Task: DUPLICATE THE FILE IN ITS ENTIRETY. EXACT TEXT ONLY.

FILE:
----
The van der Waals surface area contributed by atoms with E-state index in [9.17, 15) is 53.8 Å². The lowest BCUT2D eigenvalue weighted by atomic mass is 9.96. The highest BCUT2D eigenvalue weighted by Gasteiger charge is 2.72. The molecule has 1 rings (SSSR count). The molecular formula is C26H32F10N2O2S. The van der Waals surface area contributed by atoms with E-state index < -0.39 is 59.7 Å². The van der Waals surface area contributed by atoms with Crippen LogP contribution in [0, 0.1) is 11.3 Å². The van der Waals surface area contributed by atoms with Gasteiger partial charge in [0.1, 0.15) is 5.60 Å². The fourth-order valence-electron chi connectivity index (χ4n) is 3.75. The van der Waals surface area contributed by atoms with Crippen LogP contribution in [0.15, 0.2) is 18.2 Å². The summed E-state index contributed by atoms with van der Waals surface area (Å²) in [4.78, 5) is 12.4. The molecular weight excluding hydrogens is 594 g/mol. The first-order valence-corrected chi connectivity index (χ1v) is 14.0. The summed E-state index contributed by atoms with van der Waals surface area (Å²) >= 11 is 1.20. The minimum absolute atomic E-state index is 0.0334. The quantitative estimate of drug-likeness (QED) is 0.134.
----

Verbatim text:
The van der Waals surface area contributed by atoms with E-state index in [9.17, 15) is 53.8 Å². The lowest BCUT2D eigenvalue weighted by atomic mass is 9.96. The highest BCUT2D eigenvalue weighted by Gasteiger charge is 2.72. The molecule has 1 rings (SSSR count). The molecular formula is C26H32F10N2O2S. The van der Waals surface area contributed by atoms with E-state index < -0.39 is 59.7 Å². The van der Waals surface area contributed by atoms with Crippen LogP contribution in [0, 0.1) is 11.3 Å². The van der Waals surface area contributed by atoms with Gasteiger partial charge in [0.1, 0.15) is 5.60 Å². The fourth-order valence-electron chi connectivity index (χ4n) is 3.75. The van der Waals surface area contributed by atoms with Crippen LogP contribution in [0.15, 0.2) is 18.2 Å². The summed E-state index contributed by atoms with van der Waals surface area (Å²) in [4.78, 5) is 12.4. The molecular weight excluding hydrogens is 594 g/mol. The first-order valence-corrected chi connectivity index (χ1v) is 14.0. The summed E-state index contributed by atoms with van der Waals surface area (Å²) >= 11 is 1.20. The minimum absolute atomic E-state index is 0.0334. The quantitative estimate of drug-likeness (QED) is 0.134.